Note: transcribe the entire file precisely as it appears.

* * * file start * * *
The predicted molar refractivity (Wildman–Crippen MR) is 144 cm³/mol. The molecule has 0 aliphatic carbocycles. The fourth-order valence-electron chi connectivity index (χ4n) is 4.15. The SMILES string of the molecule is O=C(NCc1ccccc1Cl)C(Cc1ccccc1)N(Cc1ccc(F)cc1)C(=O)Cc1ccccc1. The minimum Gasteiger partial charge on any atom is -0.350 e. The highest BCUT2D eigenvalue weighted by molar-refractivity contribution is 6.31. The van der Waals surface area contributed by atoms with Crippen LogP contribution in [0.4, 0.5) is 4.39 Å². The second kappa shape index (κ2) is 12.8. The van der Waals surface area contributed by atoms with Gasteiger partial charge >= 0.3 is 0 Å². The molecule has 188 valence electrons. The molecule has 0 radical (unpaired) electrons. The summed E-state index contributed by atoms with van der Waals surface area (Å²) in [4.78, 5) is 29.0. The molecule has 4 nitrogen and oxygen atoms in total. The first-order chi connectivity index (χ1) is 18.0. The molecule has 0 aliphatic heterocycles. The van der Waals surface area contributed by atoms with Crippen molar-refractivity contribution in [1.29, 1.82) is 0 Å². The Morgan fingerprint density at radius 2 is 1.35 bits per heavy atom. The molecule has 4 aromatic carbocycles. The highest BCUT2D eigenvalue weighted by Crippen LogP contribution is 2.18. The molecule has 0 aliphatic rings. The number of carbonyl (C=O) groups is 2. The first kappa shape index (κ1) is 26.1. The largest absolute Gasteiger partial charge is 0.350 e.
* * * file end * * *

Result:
The predicted molar refractivity (Wildman–Crippen MR) is 144 cm³/mol. The molecule has 0 aliphatic carbocycles. The fourth-order valence-electron chi connectivity index (χ4n) is 4.15. The SMILES string of the molecule is O=C(NCc1ccccc1Cl)C(Cc1ccccc1)N(Cc1ccc(F)cc1)C(=O)Cc1ccccc1. The minimum Gasteiger partial charge on any atom is -0.350 e. The highest BCUT2D eigenvalue weighted by molar-refractivity contribution is 6.31. The van der Waals surface area contributed by atoms with Crippen LogP contribution in [0.4, 0.5) is 4.39 Å². The second kappa shape index (κ2) is 12.8. The van der Waals surface area contributed by atoms with Gasteiger partial charge >= 0.3 is 0 Å². The molecule has 188 valence electrons. The molecule has 0 radical (unpaired) electrons. The summed E-state index contributed by atoms with van der Waals surface area (Å²) in [4.78, 5) is 29.0. The molecule has 4 nitrogen and oxygen atoms in total. The first-order chi connectivity index (χ1) is 18.0. The molecule has 0 aliphatic heterocycles. The van der Waals surface area contributed by atoms with Crippen molar-refractivity contribution in [1.29, 1.82) is 0 Å². The Morgan fingerprint density at radius 2 is 1.35 bits per heavy atom. The molecule has 4 aromatic carbocycles. The highest BCUT2D eigenvalue weighted by Crippen LogP contribution is 2.18. The molecule has 0 aliphatic rings. The number of carbonyl (C=O) groups is 2. The first kappa shape index (κ1) is 26.1. The largest absolute Gasteiger partial charge is 0.350 e.